Constructing the ideal victim in the United States of America’s annual trafficking in persons reports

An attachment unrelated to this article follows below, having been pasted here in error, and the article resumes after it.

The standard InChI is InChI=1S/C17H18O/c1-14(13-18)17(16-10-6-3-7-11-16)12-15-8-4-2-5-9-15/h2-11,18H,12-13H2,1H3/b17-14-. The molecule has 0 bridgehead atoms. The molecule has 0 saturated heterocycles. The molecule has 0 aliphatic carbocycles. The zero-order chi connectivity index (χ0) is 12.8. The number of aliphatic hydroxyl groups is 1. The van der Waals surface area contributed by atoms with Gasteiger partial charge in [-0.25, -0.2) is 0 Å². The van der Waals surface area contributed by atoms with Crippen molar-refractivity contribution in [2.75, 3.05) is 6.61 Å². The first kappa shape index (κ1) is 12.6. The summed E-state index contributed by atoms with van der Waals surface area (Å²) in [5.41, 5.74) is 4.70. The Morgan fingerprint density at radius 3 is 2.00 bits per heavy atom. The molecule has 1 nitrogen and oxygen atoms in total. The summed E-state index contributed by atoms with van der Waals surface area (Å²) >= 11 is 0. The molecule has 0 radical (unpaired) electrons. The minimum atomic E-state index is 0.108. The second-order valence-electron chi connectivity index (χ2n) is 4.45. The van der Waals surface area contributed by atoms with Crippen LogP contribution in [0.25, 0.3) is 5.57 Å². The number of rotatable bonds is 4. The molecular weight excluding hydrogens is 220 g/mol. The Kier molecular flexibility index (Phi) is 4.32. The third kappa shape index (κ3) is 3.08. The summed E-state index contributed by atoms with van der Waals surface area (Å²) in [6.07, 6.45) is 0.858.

Human trafficking as a global phenomenon continues to elude accurate quantitative measure, and remains a controversial policy domain significantly influenced by anecdotal evidence. Drawing on the policy analysis framework of Bacchi (1999, Policy and Society, 26(3), 5–20, 2007) the problem representation of trafficking through narratives can be considered a direct antecedent of contemporary anti-human trafficking policy. This article explores the construction of human trafficking within the Trafficking in Persons Reports, published annually by the United States of America’s Department of State. An examination of the victim and offender narratives contained within the reports published between 2001 and 2012 demonstrates that human trafficking is predominantly represented as a crime committed by ideal offenders against idealized victims, consistent with Christie’s (1986) landmark criteria of ideal victimization. This representation of an ideal prototype has the potential to inform policy that diverts focus from the causative role of global socioeconomic injustice towards criminal justice policies targeting individual offenders.